The Journal has received clarification from Caltrans spokesperson Myles Cochran on the language and intent of the contract it sent to artists who painted Caltrans utility boxes as part of the Eureka Box Art program in 2018, stating that it in fact grants all control and ownership of the artwork to the artists.
While page 4 of the document reads, with bracketed text by the Journal, “ASSIGNOR [the artist] hereby conveys, transfers and irrevocably assigns to ASSIGNEE [Caltrans] all of ASSIGNOR’s Copyright Ownership rights, title and interests in the Final Artwork,” those rights appear to return to the artist on page 6. There it reads, “ASSIGNEE [Caltrans] grants to ASSIGNOR [the artist], pursuant to this Agreement, a perpetual, exclusive, worldwide, irrevocable, sub-licensable, royalty-free license to use and exploit the Final Artwork, including in its Preliminary Works and final Material Object form.”
As to why the contract is necessary, Cochran further explained that aside from the need to repair and maintain the boxes, “the agreement also protects taxpayers from liability costs in cases such as a collision ruining a utility box, or, say Caltrans wants to post a picture regarding upcoming road work and there’s some beautiful art in the picture, we can do that.” He also added that concerned artists can contact Caltrans for a detailed explanation of the contract and its purpose.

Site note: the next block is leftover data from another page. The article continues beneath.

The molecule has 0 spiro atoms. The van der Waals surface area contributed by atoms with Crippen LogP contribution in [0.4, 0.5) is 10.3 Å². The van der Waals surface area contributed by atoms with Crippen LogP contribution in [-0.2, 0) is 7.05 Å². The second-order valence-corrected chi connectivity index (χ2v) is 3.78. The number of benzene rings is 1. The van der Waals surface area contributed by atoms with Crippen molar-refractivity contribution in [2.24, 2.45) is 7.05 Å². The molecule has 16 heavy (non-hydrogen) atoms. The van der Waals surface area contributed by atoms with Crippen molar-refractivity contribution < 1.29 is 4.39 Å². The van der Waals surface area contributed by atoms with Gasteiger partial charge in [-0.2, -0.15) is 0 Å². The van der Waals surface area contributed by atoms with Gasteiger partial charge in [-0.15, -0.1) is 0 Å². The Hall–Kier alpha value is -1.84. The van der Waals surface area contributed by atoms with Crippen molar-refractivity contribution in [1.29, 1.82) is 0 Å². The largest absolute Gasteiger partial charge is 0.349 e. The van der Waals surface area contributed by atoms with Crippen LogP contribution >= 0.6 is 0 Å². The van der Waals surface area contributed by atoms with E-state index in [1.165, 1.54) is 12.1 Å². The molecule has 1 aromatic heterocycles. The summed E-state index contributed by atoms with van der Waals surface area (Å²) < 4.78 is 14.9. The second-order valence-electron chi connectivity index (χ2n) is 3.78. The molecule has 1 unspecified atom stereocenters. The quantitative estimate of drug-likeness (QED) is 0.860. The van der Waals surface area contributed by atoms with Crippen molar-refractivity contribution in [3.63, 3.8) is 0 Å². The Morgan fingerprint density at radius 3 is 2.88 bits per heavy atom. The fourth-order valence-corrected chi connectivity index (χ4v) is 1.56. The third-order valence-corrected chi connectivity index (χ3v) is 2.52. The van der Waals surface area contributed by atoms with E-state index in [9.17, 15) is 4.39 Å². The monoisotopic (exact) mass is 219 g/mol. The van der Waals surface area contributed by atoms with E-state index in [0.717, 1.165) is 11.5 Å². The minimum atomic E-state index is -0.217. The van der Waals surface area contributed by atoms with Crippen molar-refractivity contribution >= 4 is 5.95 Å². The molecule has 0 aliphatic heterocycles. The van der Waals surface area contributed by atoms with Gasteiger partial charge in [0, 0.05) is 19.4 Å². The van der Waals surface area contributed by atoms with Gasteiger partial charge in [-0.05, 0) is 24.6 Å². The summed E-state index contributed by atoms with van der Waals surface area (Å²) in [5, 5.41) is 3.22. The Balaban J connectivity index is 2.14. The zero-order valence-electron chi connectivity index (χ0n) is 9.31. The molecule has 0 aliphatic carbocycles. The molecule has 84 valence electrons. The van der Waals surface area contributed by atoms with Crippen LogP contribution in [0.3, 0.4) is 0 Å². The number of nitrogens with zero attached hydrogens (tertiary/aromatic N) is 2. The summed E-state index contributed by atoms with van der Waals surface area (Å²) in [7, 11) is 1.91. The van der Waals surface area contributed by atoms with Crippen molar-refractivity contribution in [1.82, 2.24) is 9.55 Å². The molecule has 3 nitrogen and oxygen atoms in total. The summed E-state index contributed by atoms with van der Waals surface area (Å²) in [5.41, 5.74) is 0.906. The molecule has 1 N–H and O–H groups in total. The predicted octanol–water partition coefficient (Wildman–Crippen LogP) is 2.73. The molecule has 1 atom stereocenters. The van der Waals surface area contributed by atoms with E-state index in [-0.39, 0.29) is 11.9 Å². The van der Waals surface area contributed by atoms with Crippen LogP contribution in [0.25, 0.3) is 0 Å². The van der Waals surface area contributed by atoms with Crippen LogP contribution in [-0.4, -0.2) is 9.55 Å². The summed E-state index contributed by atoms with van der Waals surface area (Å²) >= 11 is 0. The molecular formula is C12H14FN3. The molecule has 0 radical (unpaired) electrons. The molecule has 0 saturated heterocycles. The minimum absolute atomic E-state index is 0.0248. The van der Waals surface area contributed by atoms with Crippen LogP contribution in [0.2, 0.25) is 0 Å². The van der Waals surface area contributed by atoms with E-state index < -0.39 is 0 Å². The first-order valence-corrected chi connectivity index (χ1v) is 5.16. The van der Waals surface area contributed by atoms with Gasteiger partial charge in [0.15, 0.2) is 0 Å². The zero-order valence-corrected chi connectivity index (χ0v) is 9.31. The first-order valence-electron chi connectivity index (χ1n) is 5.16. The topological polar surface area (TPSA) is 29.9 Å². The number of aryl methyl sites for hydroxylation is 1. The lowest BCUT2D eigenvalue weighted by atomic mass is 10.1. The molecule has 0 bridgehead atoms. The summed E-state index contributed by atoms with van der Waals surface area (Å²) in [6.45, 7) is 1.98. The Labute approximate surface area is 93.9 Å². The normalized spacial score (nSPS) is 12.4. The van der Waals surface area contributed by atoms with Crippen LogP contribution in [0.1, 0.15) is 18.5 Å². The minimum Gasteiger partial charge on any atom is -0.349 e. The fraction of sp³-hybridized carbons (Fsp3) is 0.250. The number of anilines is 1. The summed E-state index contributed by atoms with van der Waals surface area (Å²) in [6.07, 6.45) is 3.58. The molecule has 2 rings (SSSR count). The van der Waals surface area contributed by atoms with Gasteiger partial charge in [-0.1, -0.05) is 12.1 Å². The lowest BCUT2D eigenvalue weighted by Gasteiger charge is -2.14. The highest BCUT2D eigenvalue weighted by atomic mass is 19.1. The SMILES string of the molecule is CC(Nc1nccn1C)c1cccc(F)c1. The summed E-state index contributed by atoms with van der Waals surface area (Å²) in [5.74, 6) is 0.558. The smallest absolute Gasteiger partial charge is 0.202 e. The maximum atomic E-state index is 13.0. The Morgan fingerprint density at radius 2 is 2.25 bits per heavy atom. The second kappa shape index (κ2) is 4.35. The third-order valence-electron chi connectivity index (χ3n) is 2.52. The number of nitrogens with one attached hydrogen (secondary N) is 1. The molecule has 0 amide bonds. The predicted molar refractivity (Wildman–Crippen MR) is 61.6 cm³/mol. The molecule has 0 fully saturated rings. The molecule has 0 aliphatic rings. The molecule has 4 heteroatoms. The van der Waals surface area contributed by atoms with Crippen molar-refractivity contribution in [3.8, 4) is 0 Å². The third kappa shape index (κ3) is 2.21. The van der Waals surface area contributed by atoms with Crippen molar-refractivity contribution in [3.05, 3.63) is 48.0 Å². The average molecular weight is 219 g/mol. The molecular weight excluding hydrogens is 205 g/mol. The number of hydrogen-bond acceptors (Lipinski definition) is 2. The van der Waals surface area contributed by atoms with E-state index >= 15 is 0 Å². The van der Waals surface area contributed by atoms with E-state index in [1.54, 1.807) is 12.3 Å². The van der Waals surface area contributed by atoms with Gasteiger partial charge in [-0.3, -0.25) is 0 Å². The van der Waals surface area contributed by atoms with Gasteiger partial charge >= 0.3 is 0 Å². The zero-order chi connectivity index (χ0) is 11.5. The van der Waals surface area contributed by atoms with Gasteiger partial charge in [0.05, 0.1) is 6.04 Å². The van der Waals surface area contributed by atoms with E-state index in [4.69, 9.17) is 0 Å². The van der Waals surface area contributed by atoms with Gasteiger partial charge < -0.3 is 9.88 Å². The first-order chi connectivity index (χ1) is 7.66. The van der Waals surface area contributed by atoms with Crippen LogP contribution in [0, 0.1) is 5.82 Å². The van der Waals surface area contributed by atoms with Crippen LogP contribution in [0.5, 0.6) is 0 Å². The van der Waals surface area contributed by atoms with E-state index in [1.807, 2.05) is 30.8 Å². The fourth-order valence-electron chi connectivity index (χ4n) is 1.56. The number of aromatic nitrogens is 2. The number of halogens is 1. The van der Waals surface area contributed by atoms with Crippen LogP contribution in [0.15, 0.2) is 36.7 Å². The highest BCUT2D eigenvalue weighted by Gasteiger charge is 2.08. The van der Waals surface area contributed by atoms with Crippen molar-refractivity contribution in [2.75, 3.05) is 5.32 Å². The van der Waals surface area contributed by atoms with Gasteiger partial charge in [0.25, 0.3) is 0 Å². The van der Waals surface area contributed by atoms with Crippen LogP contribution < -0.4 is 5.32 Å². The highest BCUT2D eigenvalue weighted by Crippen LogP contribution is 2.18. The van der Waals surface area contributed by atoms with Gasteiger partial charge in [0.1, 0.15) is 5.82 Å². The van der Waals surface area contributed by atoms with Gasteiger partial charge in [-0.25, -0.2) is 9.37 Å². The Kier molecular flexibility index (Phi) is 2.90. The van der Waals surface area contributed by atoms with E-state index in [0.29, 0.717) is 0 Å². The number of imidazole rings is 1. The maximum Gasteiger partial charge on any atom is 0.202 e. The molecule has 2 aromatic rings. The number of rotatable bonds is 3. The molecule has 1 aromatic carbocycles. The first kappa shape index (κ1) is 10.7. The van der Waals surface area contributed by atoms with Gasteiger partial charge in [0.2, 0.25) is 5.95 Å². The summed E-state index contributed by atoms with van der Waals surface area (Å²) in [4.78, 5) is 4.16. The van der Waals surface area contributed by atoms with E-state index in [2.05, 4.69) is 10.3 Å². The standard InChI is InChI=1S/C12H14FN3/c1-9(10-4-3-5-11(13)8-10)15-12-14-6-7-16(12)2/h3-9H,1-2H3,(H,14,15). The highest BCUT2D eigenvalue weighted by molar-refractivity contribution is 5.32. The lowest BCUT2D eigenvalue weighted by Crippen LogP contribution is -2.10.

A number of artists who painted utility boxes along Broadway, Fourth and Fifth streets in Eureka as part of a the Eureka Box Art program in 2018 have received emails from Caltrans asking them to sign over the copyright to their work. The request includes no further compensation and no clear explanation of why Caltrans wants copyright ownership. For some artists that offers little motivation to sign.
Blake Reagan, whose floral design sits at the corner of Fourth and F streets, was paid a $500 stipend for labor and materials two years ago when he spent four days painting the box. Not that he was in it for the money. “It was definitely not a profitable job. It was an opportunity to do some live public art,” he says. At that time…